On the last morning the group split up and visited several places in search of colour-marked birds on a data collection exercise. I confess here and now that I found none, but thoroughly enjoyed the morning's birding at the Snettisham pits.
As we walked along the path towards the pits a number of waders were encountered.
There was a large gathering of Red Knot and Eurasian Oystercatchers on the shingle bank.
On the return walk we came across a number of Common Ringed Plovers.
After returning to the base and doing our bit to get the place tidy, we headed home, exhausted, happy and extremely impressed by what we had seen and experienced. We take our hats off to these hardy folk and whenever we see any statistics about waders we will think about the effort, discipline and indeed suffering that has gone into the collection of that data.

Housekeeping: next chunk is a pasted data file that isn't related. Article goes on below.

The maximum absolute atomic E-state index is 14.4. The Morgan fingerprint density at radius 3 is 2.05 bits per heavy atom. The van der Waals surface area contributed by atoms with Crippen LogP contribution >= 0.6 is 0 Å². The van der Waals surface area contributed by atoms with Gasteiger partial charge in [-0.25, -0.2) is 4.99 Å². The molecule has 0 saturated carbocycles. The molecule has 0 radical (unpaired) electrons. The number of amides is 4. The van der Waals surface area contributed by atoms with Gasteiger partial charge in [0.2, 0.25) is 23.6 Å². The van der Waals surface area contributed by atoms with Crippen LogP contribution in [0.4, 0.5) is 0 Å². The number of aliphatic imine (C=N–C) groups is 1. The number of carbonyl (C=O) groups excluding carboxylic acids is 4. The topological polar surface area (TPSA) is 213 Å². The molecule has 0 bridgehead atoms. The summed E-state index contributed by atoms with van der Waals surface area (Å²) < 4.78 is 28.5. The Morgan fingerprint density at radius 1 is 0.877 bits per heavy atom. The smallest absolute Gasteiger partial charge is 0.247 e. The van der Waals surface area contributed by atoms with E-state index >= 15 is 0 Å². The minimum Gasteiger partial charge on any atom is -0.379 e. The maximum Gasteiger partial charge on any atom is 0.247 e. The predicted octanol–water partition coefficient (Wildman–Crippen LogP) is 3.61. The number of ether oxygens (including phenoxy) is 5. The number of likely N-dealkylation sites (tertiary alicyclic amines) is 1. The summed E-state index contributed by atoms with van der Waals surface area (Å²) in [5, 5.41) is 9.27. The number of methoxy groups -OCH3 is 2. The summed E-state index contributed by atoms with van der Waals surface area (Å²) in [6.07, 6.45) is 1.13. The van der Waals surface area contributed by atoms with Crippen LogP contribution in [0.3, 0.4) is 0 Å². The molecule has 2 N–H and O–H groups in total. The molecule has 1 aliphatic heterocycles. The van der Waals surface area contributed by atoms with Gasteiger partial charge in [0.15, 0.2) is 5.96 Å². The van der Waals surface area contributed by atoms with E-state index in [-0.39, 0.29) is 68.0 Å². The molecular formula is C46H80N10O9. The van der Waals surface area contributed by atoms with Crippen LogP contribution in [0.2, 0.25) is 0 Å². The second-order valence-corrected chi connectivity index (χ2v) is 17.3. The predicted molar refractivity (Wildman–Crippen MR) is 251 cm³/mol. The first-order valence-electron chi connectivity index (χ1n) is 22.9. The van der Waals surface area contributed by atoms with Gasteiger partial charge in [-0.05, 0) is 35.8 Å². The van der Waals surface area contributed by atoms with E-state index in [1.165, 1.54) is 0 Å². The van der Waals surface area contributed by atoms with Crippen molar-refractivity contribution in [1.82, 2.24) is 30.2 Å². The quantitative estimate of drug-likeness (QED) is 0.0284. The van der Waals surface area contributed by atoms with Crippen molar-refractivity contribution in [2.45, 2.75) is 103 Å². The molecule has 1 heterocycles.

Well done Wash Wader Ringing Group, keep up the good work, we're behind you all the way (in our nice warm office!).
|Watch out chaps! Here come those ringing types!|
|Bar-tailed Godwit acquiring breeding plumage.|
|Eurasian Oystercatchers in flight with Dunlin.|
|The knot and oystercatchers on the shingle bank.|
|Every now and then they'd rise and settle down again.|
|The contrast between the two species was very pleasing to the eye.|
|Whenever a gull came and landed the knot gave it a wide berth.|
|Eventually the knot started moving off as the tide began to fall.|
|The knot left in groups and spread out over the mud.|
Other birds on the pits.
|Summer plumage Bar-tailed Godwit.|
|Common Ringed Plover.|
|Elis sneaking up on a Common Ringed Plover.|
|Danni, Luke and me enjoying the birding spectacle that Snettisham has to offer.|
|Wash Wader Ringing Group in action on a chilly Norfolk beach.|